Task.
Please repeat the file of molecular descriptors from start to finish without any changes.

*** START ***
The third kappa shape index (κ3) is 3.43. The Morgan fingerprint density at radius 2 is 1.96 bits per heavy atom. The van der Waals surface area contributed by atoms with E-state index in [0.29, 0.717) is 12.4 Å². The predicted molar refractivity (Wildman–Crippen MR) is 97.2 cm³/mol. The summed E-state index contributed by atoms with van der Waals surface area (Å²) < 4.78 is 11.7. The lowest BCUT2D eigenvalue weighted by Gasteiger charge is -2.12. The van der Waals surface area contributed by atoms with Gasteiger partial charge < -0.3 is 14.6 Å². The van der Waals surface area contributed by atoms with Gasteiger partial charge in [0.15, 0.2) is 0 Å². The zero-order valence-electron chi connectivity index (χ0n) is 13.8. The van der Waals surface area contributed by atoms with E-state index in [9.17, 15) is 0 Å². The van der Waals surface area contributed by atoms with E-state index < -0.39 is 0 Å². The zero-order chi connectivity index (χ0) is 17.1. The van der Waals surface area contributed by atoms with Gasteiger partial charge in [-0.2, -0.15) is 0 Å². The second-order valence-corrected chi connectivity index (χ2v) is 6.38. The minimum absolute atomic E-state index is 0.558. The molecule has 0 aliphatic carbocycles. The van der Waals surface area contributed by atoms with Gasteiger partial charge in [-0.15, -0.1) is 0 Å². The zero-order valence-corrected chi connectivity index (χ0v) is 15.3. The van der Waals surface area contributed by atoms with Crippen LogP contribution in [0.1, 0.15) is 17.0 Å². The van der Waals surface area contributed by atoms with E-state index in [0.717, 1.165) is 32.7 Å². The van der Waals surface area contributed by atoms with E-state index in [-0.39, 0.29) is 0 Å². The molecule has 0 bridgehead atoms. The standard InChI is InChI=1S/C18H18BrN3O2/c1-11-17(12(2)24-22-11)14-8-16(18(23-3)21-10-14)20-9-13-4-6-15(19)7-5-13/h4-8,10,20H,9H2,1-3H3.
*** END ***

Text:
The third kappa shape index (κ3) is 3.43. The Morgan fingerprint density at radius 2 is 1.96 bits per heavy atom. The van der Waals surface area contributed by atoms with E-state index in [0.29, 0.717) is 12.4 Å². The predicted molar refractivity (Wildman–Crippen MR) is 97.2 cm³/mol. The summed E-state index contributed by atoms with van der Waals surface area (Å²) < 4.78 is 11.7. The lowest BCUT2D eigenvalue weighted by Gasteiger charge is -2.12. The van der Waals surface area contributed by atoms with Gasteiger partial charge < -0.3 is 14.6 Å². The van der Waals surface area contributed by atoms with Gasteiger partial charge in [0.15, 0.2) is 0 Å². The zero-order valence-electron chi connectivity index (χ0n) is 13.8. The van der Waals surface area contributed by atoms with E-state index in [9.17, 15) is 0 Å². The van der Waals surface area contributed by atoms with E-state index < -0.39 is 0 Å². The zero-order chi connectivity index (χ0) is 17.1. The van der Waals surface area contributed by atoms with Gasteiger partial charge in [-0.2, -0.15) is 0 Å². The second-order valence-corrected chi connectivity index (χ2v) is 6.38. The minimum absolute atomic E-state index is 0.558. The molecule has 0 aliphatic carbocycles. The van der Waals surface area contributed by atoms with Gasteiger partial charge in [-0.15, -0.1) is 0 Å². The zero-order valence-corrected chi connectivity index (χ0v) is 15.3. The van der Waals surface area contributed by atoms with Crippen LogP contribution in [0.1, 0.15) is 17.0 Å². The van der Waals surface area contributed by atoms with E-state index in [0.717, 1.165) is 32.7 Å². The van der Waals surface area contributed by atoms with E-state index in [-0.39, 0.29) is 0 Å². The molecule has 0 bridgehead atoms. The standard InChI is InChI=1S/C18H18BrN3O2/c1-11-17(12(2)24-22-11)14-8-16(18(23-3)21-10-14)20-9-13-4-6-15(19)7-5-13/h4-8,10,20H,9H2,1-3H3.